This is the third in series of eight posts. My analysis of the HBS Application for the Class of 2015 (and 2+2 Class of 2017) consists of:
My comprehensive service clients have been admitted to the regular HBS MBA for the Classes of 2014, 2013, 2011, 2010, 2009, 2008, 2007, and 2005 and one 2+2 client admitted to the Class of 2014. My clients' results and testimonials can be found here. In addition to providing comprehensive application counseling on HBS, I regularly help additional candidates with HBS interview preparation. I have worked with a large number of applicants from Canada, Europe, India, Japan, other parts of Asia, and the United States on HBS application. I think that this range of experience has helped me understand the many possible ways of making an effective application to HBS. In the posts in this series, I provide insights based on that experience.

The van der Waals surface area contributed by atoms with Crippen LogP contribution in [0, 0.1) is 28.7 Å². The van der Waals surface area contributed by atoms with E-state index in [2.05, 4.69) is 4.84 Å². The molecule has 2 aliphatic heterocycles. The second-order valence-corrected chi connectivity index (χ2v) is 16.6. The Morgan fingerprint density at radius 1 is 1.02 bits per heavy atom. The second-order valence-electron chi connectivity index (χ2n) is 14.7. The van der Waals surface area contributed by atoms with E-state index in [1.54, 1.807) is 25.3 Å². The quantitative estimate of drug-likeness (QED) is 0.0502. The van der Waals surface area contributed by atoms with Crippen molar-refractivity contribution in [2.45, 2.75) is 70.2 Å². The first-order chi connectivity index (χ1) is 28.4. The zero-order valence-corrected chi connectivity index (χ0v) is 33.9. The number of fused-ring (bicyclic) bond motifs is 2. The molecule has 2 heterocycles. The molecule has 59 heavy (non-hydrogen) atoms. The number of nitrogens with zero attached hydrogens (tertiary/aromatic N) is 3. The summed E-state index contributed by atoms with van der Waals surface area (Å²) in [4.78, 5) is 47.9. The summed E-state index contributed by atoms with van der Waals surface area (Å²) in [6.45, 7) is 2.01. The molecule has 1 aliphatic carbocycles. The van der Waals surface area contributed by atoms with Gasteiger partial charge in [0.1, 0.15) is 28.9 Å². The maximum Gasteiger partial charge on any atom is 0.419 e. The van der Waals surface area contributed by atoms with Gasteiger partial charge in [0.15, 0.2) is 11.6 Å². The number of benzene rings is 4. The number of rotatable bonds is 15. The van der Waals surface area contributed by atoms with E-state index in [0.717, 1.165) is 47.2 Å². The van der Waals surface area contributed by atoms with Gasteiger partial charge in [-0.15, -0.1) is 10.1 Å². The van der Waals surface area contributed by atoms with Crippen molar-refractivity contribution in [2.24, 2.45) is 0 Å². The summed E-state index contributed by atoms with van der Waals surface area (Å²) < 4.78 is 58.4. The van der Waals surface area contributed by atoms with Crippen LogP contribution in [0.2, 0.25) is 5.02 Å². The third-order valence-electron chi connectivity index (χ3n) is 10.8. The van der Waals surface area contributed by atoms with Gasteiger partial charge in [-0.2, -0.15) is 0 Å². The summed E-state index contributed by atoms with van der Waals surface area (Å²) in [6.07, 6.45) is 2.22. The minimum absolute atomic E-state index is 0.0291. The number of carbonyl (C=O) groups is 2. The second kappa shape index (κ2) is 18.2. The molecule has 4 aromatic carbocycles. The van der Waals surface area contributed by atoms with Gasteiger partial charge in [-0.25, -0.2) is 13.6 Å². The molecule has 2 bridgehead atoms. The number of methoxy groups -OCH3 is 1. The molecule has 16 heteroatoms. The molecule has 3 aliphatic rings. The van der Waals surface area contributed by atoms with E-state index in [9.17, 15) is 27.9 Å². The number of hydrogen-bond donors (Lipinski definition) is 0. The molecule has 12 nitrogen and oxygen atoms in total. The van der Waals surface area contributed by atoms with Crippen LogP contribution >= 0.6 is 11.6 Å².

WHO SHOULD APPLY TO HBS?
Well, based on what I wrote in the first post in this series, my short answer would be anyone who wants to should give it a try. While obtaining three recommendations might be troublesome for some applicants, the essay set for the Class of 2015 (and 2+2 Class of 2017) is not a barrier to application.
That said, there are both objective ways (Acceptance rate, Age, GMAT, GPA, TOEFL) and subjective ways (Is the curriculum right for you? Is the competitive atmosphere of the program right for you? Would you feel comfortable in the HBS Community?) to assess whether you should apply. We will examine each in turn. By the way, for a happy story of HBS rejection, see here.
Objective Considerations when Applying to HBS
Acceptance Rates Went Up 3% Between the Class of 2012 and Class of 2014